Apple introduced the Genius feature into iTunes 8 last week, but I didn't really understand the full cleverness of it until Marcus Annett from Apple Pacific ran through it for me.
If you want to know what the point is, it's simple: many of us have spent several years now piling songs into our iTunes collections. All of those CDs, tracks from other sources and tracks from iTunes and other sellers have created am impressive music resource.
We make playlists for the trip to work, that special dinner party, cycling, work-outs ... I only have about 8GBs of music but a daughter has 23GBs, and I know plenty with plenty more. However, what we tend to do, especially those with huge collections, is listen to a tiny eight per cent of that stock over and over.
Apple likes people to get more from their system, and Genius does that. Why have all those songs just sitting there if you never listen to them? With Genius, click on any song you like, then press the Genius button to get a list of suggested matches. Hopefully you'll be pleasantly surprised and rediscover some gems.
The good thing about Genius is that it's not entirely predictable. For example, clicking on the 1960s song Boom Boom by The Animals picked 24 other songs for me in a flash, but only a quarter of those songs were British songs from the '60s. Other choices ranged from Talking Heads through Patti Smith to Tom Waits. The selection appears under ‘Genius' under Playlists.
Of course, the results depend on what's in your collection, and how good your tagging is. Songs bought via iTunes come replete with tags (click on a track and choose Get Info from the File menu to edit or add tags) and many from commercially-released CDs also get tags added as you import them.
Genius is supposed to work for any songs - not just those bought via iTunes. It's not guaranteed though - I got no results for Beethoven's Symphony 7 by the Auckland Philharmonic, downloaded as a podcast from National Radio, and Arnold Schwarzenegger calls Gateway got no suggestions either (OK, it's a prank audio file using samples of Terminator dialogue).
But if I add tags (metadata) to the files this will assist its addition to the Genius database.
Are you feeling the nefarious feather touch of Big Brother on the back of your neck yet? Apple is actually gathering information about your iTunes library, so all your legally acquired songs and your listening preferences are being listed somewhere so Genius can go into the cloud of information created and retrieve matches for your choices from other people's listings.
Of course, all those illegally acquired songs are being listed too. Apple insists the information will not be used for anything apart from generating Genius playlists, but think of the potential for this information. It would allow Apple to draw conclusions about listener preferences by area, race, religion, nationality, income, political persuasion - if Apple used it. It could also give Apple phenomenal leverage over record companies.
Apple says it won't - the whole issue is spelt out in your legal agreement you 'agree' to when you install iTunes.
Basically, it states that when you opt-in to the Genius feature, Apple will automatically collect information to be used to identify media in your iTunes library on your computer including your play history and the contents of play lists ... This information will be stored anonymously and not associated with your name or iTunes account.
Apple states clearly it will only use this information and combine it with aggregated information from the iTunes libraries of other users who also opt-in to this feature.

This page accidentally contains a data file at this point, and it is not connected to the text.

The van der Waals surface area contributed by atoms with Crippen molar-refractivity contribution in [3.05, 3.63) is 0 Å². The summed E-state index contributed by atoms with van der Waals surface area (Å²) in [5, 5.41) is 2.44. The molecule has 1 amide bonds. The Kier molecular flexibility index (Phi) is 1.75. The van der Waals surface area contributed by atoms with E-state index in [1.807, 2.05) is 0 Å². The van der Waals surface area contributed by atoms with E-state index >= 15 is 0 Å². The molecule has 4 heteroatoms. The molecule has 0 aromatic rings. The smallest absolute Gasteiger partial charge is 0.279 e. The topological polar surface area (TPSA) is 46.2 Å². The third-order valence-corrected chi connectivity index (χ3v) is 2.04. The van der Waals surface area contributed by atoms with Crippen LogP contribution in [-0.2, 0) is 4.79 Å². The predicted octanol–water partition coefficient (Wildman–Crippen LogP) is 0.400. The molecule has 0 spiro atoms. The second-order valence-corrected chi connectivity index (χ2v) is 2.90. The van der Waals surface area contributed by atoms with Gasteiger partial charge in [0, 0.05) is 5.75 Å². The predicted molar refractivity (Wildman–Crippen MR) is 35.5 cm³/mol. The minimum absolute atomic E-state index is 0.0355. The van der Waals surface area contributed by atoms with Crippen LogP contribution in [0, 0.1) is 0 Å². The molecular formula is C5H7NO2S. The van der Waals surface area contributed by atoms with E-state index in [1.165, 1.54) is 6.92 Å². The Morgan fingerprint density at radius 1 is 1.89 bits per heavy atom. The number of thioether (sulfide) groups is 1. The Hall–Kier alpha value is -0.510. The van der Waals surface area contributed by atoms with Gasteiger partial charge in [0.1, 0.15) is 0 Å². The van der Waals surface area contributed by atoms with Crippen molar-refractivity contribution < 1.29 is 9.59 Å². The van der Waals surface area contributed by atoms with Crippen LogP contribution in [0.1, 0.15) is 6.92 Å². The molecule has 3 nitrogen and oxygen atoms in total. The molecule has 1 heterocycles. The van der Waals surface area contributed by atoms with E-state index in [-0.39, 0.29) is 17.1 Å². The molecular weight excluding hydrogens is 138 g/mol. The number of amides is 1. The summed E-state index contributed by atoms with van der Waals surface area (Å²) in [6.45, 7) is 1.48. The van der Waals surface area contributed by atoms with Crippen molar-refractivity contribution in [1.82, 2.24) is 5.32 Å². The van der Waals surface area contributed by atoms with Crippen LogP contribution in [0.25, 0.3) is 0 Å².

The legality question over the contents of your library may be a non-issue anyway - since the only data sent to Apple is title, artist, album, and genre, songs in your collection look the same as those ripped from CDs you bought legally, then imported into your iTunes library.
The Genius data in the cloud is updated once a week over your broadband connection, so the more people turning on Genius in iTunes 8, the more data is available for Genius to use for refining matches.
But you can force a Genius update by simply choosing Update Genius from the Store menu in iTunes.
Genius also works on iPods if they support it (ie the iPhone running the latest software v2.1, and the latest iPods just released). This works even if you're not in a WiFi zone, as the Genius information, a code database of a few megabytes, transfers over from your iTunes' collection on your computer and the iPod will use this to generate a Genius list from the songs you have transferred to your iPod.
Just choose Genius under Playlists, touch New, then select any song from the presented list to generate a new Genius playlist.
And is Apple doing all this work just to get you you to enjoy your iTunes' collection more?
Well, not only, no. Genius does reinvigorate your listening, there's no doubt about that - but if you choose to turn on the Genius sidebar you also get a list of possible purchases that match your initial choice should you wish to add to your collection.
The first part of the list is Top Songs You Are Missing (the rest of the album, for example) and the rest are recommendations. Of course, you can preview before you press that irrevocable Buy button.
Another use for Genius is finding songs for a specific purpose for a slideshow etc. Choose one getting near to what you want, and look through the Genius recommendations to consider others.
Finally, have you tried the new Visualizer (sic) in iTunes 8? Give it a go - it's called iTunes Visualizer and it's based on one called Magnetosphere that used to be available as an iTunes add-on.
Turn it on and change the type of Visualizer under the View menu. And here's a tip: press the letter ‘m' repeatedly on your keyboard while iTunes Visualizer is playing to cycle through different modes.
This article originally appeared in the NZ Herald - www.nzherald.co.nz